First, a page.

Edward Wright was diagnosed with selective mutism at the age two.
His mother, Michelle, says she wasn't worried initially but gradually she could not help noticing his silence.
The Daily Express quoted her as saying: "I was worried...He'd chat at home but if we were in a supermarket or at the doctors he wouldn't say a word. It was as if he was scared of people he didn't know hearing his voice."
"At nursery he'd point to pictures of what he wanted to do each day rather than telling the staff. At first we thought he was just shy," she added.
Although Edward's family could not understand his behaviour, his speech therapist said his symptoms showed he was suffering from selective mutism.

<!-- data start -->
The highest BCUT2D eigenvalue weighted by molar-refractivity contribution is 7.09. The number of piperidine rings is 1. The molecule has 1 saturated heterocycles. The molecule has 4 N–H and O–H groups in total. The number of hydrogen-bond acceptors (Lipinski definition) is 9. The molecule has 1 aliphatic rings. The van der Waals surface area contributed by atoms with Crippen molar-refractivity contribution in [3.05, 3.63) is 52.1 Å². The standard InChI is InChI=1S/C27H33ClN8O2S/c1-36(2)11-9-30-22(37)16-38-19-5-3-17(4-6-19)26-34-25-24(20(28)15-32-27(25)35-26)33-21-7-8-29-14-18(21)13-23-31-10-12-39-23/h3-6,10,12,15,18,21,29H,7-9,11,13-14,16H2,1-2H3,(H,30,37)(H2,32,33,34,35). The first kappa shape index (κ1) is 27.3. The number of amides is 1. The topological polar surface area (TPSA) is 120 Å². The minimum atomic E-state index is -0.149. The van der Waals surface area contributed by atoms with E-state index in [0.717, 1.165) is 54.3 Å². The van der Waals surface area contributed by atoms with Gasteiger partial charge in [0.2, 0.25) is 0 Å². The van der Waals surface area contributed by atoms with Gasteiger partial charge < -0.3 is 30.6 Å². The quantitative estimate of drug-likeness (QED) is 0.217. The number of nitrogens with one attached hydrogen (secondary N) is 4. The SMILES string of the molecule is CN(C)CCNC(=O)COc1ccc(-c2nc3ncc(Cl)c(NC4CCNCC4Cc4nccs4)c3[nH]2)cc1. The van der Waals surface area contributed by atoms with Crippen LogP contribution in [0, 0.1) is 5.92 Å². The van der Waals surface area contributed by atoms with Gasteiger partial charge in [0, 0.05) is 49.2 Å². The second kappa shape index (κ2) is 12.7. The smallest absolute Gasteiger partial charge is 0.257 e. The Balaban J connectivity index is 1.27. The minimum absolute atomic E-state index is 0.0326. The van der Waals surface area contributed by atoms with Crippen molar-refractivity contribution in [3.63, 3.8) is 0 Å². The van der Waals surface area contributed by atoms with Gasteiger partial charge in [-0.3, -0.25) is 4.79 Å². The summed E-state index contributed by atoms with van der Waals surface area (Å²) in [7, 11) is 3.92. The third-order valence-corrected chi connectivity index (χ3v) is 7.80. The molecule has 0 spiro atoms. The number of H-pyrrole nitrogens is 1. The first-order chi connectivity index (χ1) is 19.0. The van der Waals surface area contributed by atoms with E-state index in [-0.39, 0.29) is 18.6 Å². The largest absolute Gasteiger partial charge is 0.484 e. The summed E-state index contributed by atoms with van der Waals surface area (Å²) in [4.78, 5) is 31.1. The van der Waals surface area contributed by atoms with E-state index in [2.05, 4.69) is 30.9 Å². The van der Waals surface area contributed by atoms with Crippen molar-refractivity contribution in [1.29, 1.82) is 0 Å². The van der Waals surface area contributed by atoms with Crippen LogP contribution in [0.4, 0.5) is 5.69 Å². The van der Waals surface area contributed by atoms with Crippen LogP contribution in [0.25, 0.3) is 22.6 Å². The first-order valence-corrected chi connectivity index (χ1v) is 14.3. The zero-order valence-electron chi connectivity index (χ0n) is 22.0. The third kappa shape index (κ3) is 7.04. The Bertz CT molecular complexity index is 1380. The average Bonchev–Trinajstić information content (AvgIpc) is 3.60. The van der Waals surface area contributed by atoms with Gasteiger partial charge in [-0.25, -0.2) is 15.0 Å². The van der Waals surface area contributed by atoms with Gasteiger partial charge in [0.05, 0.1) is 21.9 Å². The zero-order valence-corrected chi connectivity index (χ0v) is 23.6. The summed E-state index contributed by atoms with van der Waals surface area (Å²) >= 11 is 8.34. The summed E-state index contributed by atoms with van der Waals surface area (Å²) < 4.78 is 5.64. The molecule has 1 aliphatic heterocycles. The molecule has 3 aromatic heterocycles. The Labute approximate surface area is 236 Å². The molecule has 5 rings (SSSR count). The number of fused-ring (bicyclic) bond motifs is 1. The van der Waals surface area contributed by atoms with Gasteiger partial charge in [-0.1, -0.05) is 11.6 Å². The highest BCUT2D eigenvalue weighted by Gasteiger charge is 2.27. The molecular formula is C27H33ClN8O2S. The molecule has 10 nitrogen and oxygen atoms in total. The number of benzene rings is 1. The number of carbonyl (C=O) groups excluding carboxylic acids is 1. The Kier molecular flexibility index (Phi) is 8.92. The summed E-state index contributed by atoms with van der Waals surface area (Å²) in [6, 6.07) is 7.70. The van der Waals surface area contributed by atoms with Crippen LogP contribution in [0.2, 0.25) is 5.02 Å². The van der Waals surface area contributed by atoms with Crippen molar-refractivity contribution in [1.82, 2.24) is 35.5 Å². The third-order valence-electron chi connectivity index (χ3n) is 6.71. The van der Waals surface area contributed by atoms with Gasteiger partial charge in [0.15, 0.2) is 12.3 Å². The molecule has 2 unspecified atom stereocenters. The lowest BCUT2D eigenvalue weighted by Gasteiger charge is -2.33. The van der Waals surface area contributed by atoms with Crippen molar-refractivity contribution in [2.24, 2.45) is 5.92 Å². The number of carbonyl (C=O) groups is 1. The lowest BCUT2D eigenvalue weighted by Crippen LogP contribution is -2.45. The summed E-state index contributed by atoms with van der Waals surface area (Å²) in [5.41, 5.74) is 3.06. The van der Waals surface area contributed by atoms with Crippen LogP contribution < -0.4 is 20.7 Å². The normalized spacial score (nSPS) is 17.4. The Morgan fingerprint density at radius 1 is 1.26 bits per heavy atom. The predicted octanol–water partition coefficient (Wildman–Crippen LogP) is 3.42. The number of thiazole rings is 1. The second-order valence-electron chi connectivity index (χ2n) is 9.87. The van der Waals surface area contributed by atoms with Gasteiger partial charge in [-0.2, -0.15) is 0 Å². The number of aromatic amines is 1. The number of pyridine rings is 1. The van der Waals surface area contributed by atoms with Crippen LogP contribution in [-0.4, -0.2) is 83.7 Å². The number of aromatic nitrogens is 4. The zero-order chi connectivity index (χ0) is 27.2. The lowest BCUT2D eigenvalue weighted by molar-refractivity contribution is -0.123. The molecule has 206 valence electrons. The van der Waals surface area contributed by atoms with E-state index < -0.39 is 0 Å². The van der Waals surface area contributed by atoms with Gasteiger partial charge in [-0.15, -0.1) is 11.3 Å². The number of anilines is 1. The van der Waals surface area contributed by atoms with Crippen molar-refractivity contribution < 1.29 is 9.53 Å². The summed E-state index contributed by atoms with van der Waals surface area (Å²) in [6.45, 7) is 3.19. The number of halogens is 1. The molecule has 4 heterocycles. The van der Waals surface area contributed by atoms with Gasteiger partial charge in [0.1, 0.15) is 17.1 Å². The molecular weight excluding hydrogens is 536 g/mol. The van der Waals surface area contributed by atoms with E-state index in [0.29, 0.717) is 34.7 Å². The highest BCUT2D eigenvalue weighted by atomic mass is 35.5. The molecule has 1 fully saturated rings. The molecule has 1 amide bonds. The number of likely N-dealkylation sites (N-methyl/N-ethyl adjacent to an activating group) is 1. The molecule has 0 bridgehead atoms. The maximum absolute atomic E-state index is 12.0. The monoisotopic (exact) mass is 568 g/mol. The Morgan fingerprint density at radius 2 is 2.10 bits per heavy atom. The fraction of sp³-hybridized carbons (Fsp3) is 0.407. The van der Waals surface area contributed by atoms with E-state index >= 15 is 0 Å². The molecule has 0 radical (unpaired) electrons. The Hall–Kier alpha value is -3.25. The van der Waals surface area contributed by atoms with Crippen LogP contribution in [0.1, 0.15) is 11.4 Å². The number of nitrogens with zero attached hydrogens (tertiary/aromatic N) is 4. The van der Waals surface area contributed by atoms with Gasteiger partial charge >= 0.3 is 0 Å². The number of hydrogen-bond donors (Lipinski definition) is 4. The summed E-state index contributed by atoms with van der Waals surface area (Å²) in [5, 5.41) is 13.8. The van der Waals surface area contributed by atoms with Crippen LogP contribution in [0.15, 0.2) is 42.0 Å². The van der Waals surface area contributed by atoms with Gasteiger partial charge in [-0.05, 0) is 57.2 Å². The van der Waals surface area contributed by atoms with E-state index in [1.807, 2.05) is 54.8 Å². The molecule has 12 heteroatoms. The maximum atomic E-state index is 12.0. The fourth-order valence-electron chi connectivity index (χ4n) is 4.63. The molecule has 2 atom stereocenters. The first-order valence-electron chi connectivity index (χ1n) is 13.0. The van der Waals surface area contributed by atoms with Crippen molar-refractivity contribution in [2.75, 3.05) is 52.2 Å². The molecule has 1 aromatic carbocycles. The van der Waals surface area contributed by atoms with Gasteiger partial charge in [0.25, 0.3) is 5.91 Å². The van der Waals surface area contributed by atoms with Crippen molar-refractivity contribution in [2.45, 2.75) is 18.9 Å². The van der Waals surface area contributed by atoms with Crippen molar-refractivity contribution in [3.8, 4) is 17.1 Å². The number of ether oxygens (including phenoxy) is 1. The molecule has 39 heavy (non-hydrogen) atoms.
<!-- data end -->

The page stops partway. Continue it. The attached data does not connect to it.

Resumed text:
Edward's special coordinater suggested visits to a donkey-riding centre might help.
The Elisabeth Svendsen Trust (EST) For Children And Donkeys is situated on the outskirts of Leeds.
Every week nearly 150 children with disabilities and special needs spend time with the donkeys here.
Michelle explained: "The idea was that the games and activities Edward would do with the donkeys might help him overcome whatever was stopping him talking."
Edward attended sessions at the centre last September and showed marked improvement in the weeks to follow.
Michelle said: "Gradually he became more confident...after a few weeks he began whispering commands into the donkeys' ears. Later he would say instructions out loud to stop and start them while riding. It was lovely to see."
She added: "At school he now talks to friends in the playground and he answers teachers when they ask questions. Every day he has an hour or two of speech therapy which also helps.
"Edward talks about the donkeys a lot, especially his favourite one Eeyore. The donkeys really have helped him find his voice."